Much to everyone’s surprise, there is growing opposition to Prime Minister Benjamin Netanyahu's annexation plan among the settlers’ leadership.
By Danny Zaken
Annexation, or the act imposing Israeli sovereignty and law on about one-third of the West Bank [Jewish settlements], would be the ultimate fulfilment of a dream for the settlers and the ideological right. Fifty-three years have passed since the 1967 Six-Day War and the founding of the first settlement — Kfar Etzion — which was reestablished after being destroyed during the 1948 War of Independence.
With an especially friendly American president, Donald Trump, Prime Minister Benjamin Netanyahu has been pushing ahead with his annexation plan. It is expected to be brought before the government for approval July 1, once the precise mapping of the area is completed and after advanced talks with the US administration about all its details. The problem is that during the last few days, there have been some bumps along the road in dealing with the administration. These include differences of opinion regarding the exact mapping of the settlement lands.
One Israeli official involved in the matter says that some members of the American team are imposing conditions that would make it impossible for isolated settlements to continue to exist. Regardless, the plan is likely to be brought before the government for approval this summer, before the United States holds its presidential election.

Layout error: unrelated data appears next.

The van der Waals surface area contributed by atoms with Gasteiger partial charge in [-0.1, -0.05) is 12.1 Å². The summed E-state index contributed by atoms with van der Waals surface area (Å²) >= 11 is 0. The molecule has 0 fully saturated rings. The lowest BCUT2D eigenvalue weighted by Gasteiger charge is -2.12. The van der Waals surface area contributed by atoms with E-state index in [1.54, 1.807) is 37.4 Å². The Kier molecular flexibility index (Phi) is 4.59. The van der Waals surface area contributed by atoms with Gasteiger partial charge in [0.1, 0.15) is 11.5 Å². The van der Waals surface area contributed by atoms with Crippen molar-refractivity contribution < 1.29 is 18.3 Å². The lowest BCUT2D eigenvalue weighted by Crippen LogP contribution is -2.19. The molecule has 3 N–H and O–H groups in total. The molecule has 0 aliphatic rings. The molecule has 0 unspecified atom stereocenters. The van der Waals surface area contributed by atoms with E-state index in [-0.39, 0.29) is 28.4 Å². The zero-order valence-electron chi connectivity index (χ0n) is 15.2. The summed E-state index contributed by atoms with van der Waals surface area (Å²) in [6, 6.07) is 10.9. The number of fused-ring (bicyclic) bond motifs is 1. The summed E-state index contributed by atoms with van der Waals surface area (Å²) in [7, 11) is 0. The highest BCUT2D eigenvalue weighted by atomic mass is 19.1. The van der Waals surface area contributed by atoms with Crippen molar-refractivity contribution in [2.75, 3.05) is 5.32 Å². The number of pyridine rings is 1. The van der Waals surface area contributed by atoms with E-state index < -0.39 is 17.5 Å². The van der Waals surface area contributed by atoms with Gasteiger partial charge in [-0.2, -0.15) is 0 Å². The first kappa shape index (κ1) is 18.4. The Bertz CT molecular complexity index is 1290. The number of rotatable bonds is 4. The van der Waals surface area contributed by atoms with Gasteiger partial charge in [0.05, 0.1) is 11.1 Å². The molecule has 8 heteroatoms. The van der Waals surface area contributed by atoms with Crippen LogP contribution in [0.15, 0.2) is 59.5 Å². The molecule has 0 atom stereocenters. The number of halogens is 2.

But much to everyone’s surprise, there is growing opposition to the plan among the settlers’ leadership. While some leaders have encouraged Netanyahu to embrace the plan as a sign of things to come, others have gone so far as to demand that he reject it out of hand. The main reason that these opponents give is that agreement to the proposal in principle would imply Israeli acceptance of an independent Palestinian state in the rest of the West Bank. While some settlers opposed the plan even before this, it is worth remembering how they greeted the plan with singing and dancing when it was first released. In fact, some settler leaders were in Washington for the event.
Among the regional Judea and Samaria council heads spearheading the current wave of opposition are Yochai Damari, a resident of the settlement of Othniel, who heads of the Mount Hebron Regional Council, and Shlomo Ne’eman of Karmei Tzur, who heads the Gush Etzion Regional Council. The particular West Bank settlements in which they live add a personal dimension to their opposition to this annexation plan. The Trump plan in its current iteration would leave them as isolated enclaves completely surrounded by Palestinian territory.
Ne’eman told Al-Monitor that these enclaves are like a frog in the throat, which is impossible to swallow. “It is unacceptable to have Jewish settlements, which are home to Israeli citizens, connected to their country by a narrow strip of road, just 10 meters wide, with a Palestinian state on either side of it,” he said.
Why, then, did they agree to the plan so enthusiastically when it was first released? “We thought that in exchange for annexation, Israel had agreed to negotiate with the Palestinians. However, once we were expected to give our approval in advance to the creation of a Palestinian state, we opposed it unequivocally,” Ne'eman said.